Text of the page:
By Megan McCluskey
January 12, 2016

The world is mourning the death of legendary musician David Bowie, who died Sunday after an 18-month battle with cancer, two days after his 69th birthday. Since the news was posted on his verified Facebook and Twitter accounts, tributes to the legendary British rockstar have been pouring in from across the globe.

Read More: David Bowie, Legendary Rock Artist, Dead at 69

Here are a few of the most heart-stirring musical eulogies attributed to the Starman.

The bells at Dom Tower:

Dom Tower, a 634-year-old church tower in the Netherlands, played a cover of Bowie’s 1969 classic “Space Oddity” on Monday using its bell system. A video of the rendition was posted to Facebook by Marchal Molenaar, where it has been viewed over 800,000 times.

Kelvingrove Museum’s organ recital:

A clip of organist Christopher Nickol’s heartfelt performance of Bowie’s 1971 hit “Life on Mars” at Glasgow’s Kelvingrove Museum during Monday’s regular lunchtime organ recital has gone viral. It was shared on Facebook by Gordon Wilson and has been viewed nearly 2 million times.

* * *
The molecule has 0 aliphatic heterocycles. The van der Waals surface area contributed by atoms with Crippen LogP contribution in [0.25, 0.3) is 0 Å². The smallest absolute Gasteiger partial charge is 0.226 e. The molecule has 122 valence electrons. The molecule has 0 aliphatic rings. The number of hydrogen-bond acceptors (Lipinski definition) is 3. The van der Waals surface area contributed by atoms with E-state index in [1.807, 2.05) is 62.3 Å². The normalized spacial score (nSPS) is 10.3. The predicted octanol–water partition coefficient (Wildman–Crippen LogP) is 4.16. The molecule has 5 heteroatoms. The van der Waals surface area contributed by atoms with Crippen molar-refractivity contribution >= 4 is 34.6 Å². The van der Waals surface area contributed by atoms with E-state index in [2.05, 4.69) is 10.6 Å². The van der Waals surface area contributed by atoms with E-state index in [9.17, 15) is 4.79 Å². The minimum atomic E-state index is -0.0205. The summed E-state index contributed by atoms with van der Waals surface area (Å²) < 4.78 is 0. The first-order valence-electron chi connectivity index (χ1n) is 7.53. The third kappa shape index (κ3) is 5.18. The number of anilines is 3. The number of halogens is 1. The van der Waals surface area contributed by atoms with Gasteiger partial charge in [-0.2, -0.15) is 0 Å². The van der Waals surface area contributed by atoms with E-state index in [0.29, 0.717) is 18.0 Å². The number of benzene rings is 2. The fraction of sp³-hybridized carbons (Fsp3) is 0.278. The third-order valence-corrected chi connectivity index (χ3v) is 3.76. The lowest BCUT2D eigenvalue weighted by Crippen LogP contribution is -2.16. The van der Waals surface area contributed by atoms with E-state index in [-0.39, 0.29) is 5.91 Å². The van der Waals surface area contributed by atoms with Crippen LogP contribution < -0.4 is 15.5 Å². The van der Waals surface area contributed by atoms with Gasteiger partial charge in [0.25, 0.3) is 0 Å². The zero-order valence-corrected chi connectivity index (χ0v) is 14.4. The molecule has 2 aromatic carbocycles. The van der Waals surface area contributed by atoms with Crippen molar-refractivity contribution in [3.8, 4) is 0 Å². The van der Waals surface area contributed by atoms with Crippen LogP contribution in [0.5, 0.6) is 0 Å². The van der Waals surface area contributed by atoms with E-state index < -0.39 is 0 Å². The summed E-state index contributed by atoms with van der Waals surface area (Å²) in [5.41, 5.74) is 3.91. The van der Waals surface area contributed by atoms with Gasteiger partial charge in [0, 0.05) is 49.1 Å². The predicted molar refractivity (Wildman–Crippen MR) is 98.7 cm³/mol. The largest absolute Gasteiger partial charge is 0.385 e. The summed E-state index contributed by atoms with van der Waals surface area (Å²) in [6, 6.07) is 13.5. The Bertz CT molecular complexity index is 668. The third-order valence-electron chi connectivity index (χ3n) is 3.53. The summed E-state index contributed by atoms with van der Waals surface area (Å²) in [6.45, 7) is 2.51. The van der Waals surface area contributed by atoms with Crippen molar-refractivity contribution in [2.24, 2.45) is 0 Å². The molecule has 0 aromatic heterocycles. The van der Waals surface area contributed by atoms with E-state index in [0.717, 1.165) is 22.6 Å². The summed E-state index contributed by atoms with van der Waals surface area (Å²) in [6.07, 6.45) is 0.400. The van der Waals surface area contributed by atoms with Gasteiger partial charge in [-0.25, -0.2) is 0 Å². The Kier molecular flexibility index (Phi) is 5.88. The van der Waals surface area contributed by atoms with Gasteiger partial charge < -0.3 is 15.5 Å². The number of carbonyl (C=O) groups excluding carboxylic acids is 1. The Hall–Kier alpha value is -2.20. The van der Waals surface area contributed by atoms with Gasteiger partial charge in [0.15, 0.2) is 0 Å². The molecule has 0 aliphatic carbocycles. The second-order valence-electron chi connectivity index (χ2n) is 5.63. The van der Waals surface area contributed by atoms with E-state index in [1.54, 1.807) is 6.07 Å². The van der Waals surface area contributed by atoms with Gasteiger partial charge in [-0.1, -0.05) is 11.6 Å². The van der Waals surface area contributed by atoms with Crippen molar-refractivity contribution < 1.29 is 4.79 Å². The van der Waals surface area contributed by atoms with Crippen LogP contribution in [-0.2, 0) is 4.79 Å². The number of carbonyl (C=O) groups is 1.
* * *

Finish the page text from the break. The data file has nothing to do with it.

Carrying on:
Jordan Rudess’s acoustic ode:

Dream Theater keyboardist Jordan Rudess recorded himself playing a stirring version of “Space Oddity” on his piano on Monday after hearing the news of Bowie’s death. The two musicians had previously worked together when Rudess guested on one of Bowie’s albums.

“Here is my musical tribute to the iconic David Bowie, who, thanks to my friend Tony Visconti, I had the great experience to work with back in 2002 on the ‘Heathen’ album,” Rudess wrote. “Here is his classic song, ‘Space Oddity,’ played in my home just this morning after hearing the very sad news.”

The Late Show’s farewell song:

On Monday night’s episode of The Late Show with Stephen Colbert, musical guest El Vy teamed up with the show’s house band Stay Human to honor the Thin White Duke. The groups performed Bowie’s 1983 “Let’s Dance” to loud applause from the audience.

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